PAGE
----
In a model of maternal separation, sleep reduction has been related to the endocannabinoid system through the expression of CB1 in the prefrontal cortex and hypothalamus while oleamide improved sleep in adult rats (Reyes Prieto et al., 2012).
The administration of 2-AG restores sleep in the same model of maternal separation but not in wild type rats, proving the role of the endocannabinoid system in sleep processes (Pérez-Morales et al., 2014).
Activation of CB1 receptors in the endopeduncular nucleus can induce sleep while their blockade promotes insomnia-type symptoms in rats (Méndez-Díaz et al., 2013).
CB1 receptors mediated sleep effects caused by Anandamide in a rat model with in vivo microdialysis (Murillo-Rodriguez et al., 2003).
Anandamide may interact with oleamide processes to induce sleep.
CBD would act as an inhibitor of Anandamide uptake through TPRV1 receptor, suggesting a role in sleep (Bisogno et al., 2001; Mechoulam et al., 1997).
In a EEG experiment with rats, administration of a synthetic CB1 antagonist showed arousal-enhancing properties, suggesting again a role of the endocannabinoid system in sleep (Santucci et al., 1996).
Administration of a synthetic inhibitor of Anandamide uptake showed increased sleep in rats and enhanced c-Fos expression in sleep related brain areas (Murillo-Rodríguez et al., 2008).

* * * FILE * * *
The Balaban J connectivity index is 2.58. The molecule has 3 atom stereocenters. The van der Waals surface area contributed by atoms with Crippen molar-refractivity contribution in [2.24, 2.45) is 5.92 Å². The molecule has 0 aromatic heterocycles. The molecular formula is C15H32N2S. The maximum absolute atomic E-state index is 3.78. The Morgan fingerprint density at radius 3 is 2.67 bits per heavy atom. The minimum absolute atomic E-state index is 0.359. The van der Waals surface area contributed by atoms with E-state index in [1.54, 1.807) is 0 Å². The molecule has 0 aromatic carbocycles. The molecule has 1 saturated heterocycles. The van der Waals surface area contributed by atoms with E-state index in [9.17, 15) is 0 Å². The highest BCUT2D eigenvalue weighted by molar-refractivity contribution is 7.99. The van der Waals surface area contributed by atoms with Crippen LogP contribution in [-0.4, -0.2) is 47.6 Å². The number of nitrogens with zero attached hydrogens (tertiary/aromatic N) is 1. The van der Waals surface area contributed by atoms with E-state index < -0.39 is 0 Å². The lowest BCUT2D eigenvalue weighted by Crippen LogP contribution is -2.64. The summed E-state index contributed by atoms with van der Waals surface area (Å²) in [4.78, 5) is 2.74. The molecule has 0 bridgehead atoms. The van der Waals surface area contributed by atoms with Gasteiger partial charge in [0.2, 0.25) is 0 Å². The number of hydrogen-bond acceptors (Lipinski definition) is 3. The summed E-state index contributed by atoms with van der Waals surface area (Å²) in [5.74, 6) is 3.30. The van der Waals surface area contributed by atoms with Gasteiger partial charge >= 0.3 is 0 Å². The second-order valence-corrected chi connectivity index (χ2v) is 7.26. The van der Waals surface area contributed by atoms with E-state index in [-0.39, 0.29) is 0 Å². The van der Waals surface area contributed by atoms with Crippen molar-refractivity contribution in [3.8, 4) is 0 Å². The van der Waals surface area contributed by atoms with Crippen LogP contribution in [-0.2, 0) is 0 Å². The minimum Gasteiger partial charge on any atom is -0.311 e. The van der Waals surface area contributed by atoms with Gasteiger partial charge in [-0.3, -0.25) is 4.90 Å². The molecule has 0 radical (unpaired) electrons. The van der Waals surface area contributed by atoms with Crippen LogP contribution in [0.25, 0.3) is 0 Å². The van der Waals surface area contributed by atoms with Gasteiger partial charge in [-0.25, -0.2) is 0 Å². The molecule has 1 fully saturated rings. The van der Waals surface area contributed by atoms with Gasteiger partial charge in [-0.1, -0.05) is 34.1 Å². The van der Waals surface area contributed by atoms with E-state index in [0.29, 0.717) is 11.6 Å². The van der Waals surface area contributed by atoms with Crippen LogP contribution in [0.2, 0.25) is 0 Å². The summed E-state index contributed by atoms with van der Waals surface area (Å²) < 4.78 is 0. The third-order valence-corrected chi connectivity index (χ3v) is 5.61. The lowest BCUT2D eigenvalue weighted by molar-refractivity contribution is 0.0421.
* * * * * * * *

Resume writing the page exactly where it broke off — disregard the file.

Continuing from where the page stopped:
Administration of THC in people with insomnia showed decreased time to fall asleep compared to controls (Cousens and DiMascio, 1973).
In a different study, administration of smoked cannabis containing THC also showed benefits to fall asleep and increased stage 4 sleep (Schierenbeck et al., 2008).
The effects of CBD in sleep appear to be related to a reduction of anxiety-induced REM sleep instead of sleep regulation processes (Hsiao et al., 2012).
Medical cannabis users have reported use of cannabis to treat multiple medical symptoms.
Symptoms with higher reports of cannabis use are pain, anxiety and insomnia (Walsh et al., 2013).
In two different studies, subjects with high scores of PTSD reported benefits of using cannabis to cope with PTSD-related insomnia (Bonn-Miller et al., 2010, 2014).
Nabiolone, a cannabinoid approved drug, showed also benefits to treat sleep problems related to PTSD (Cameron et al., 2014).
In a study focusing on sleep disorders and cannabis use, 81 participants reported use of cannabis to treat insomnia and 14 participants reported use of cannabis to reduce nightmares (Belendiuk et al., 2015).
A cannabinoid dependent study showed that subjects reported residual effects during daytime after the administration of THC before sleeping.
CBD would eliminate those residual effects but subjects reported sleepiness after CBD administration (Nicholson et al., 2004).
For more information, please read a review on the topic by Gates et al. (2014).
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